Sadamasa Motonaga was a post-war Japanese artist known for installations and paintings characterised by lyrical and jubilant imagery.Read More
In the late 1940s, Sadamasa Motonaga worked as an illustrator for local newspapers. Early into his forays into fine art, the artist began to experiment with organic materials. For his iconic installation Work (Water), presented in 1956 at the second Gutai Outdoor Art Exhibition in Ashiya, Motonaga stretched vinyl bags like hammocks between trees. Inside the vinyl bags was coloured water in a spectrum of bright colours that resembled gigantic brushstrokes floating in the air.
Sadamasa Motonaga's paintings of the mid-1950s are typically inhabited by flying objects and embryonic or cartoonish shapes that reflect his life-long appreciation for children's art. In Flying (1954), for example, an elongated silhouette in black evokes an airship hovering above a middle-ground of amorphous grey as a row of coloured circles gather at the bottom.
Between 1955 and 1971, Sadamasa Motonaga was a member of the Gutai Art Association: an artist collective that was founded in Osaka by Jiro Yoshihara and Shozo Shimamoto, and featured members such as Kazuo Shiraga. Artists of the Gutai Art Associate revolutionised art-making in modern Japan with their radical happenings, performances, and installation art.
As part of Gutai, Motonaga developed a unique method based on tarashikomi: a traditional Japanese painting technique of dripping paint on top of other wet paint. In works such as Sakuhin Funny Color II (1959) or Untitled (1966), the artist poured pigments onto the canvas and tilted it, creating pools of colours that mixed with or moved away from one another.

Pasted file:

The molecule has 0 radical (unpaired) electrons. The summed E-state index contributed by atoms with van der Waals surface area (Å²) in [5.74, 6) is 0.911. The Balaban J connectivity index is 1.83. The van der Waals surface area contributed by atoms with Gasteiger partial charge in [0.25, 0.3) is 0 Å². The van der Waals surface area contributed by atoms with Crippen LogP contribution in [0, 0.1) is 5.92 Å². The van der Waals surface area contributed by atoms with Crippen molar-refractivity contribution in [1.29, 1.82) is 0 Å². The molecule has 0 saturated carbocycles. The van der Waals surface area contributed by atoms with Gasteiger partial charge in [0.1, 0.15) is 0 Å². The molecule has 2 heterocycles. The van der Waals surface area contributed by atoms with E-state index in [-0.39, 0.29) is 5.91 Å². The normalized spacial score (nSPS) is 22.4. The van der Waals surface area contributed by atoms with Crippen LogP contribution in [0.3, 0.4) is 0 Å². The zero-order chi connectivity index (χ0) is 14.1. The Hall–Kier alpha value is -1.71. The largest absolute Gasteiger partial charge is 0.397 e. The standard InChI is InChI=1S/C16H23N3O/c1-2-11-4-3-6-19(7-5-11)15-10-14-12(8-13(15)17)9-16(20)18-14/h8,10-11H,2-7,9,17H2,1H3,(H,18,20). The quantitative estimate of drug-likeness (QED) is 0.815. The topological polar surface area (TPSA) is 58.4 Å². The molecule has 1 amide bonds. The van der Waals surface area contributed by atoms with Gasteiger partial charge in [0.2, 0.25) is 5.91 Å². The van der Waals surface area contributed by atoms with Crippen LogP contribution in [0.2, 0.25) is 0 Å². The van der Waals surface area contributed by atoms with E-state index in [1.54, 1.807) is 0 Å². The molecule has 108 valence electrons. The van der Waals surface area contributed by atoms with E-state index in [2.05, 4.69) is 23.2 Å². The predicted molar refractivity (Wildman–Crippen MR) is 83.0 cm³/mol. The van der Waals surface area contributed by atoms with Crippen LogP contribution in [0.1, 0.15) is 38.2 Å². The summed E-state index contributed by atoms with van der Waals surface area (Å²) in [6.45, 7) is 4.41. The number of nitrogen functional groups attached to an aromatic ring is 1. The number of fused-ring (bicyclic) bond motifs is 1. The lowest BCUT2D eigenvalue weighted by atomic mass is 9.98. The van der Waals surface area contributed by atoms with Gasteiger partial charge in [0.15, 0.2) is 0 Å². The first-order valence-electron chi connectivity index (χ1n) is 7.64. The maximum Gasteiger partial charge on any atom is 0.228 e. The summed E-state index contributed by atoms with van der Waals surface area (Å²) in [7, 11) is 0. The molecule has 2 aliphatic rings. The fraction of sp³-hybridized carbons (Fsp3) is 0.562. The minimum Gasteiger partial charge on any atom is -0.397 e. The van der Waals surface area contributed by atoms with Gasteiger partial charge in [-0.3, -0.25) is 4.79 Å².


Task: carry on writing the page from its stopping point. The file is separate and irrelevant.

Sadamasa Motonaga discovered the airbrush—the primary tool for his later works—while living in New York in 1966. Departing from his tarashikomi paintings, he began to create flat characters with sharp edges, recalling his earlier paintings of the 1950s. In these works he explored the possibilities of the airbrush and paint, varying the hardness of his forms and sometimes combining them with scratchy marks or dripping, as can be seen in Fufuhaha (1979) and White Circle with Cross Stripes (2004).
Motonaga's interest in children's art fed into several of his works. Amida Da Da Da (2020)—his solo exhibition at Fergus McCaffrey in Tokyo—took its title from a 1980 acrylic painting that was, in turn, inspired by a children's game known as Amidakuji. The artist also published 26 children's books, some of which are still in circulation today.
Since his death in 2011, Sadamasa Motonaga's work has continued to be exhibited internationally. In 2013, Work (Water) was recreated for the rotunda of the Solomon R. Guggenheim Museum, New York, as part of the group exhibition Gutai: Splendid Playground. The two-person retrospective exhibition Between Action and the Unknown: The Art of Kazuo Shiraga and Sadamasa Motonaga was organised in 2015 by the Dallas Museum of Art and the Japan Foundation in Tokyo.
Sherry Paik | Ocula | 2020
In the 1950s, the artists of the newly formed Gutai group of Japan worked fast and fearlessly, changing styles and mediums at will, staying abreast of the latest postwar developments abroad. The mood of this band of innovators was eclectic — and electric — as demonstrated by "Gutai: 1953-1959," an ambitious show at Fergus...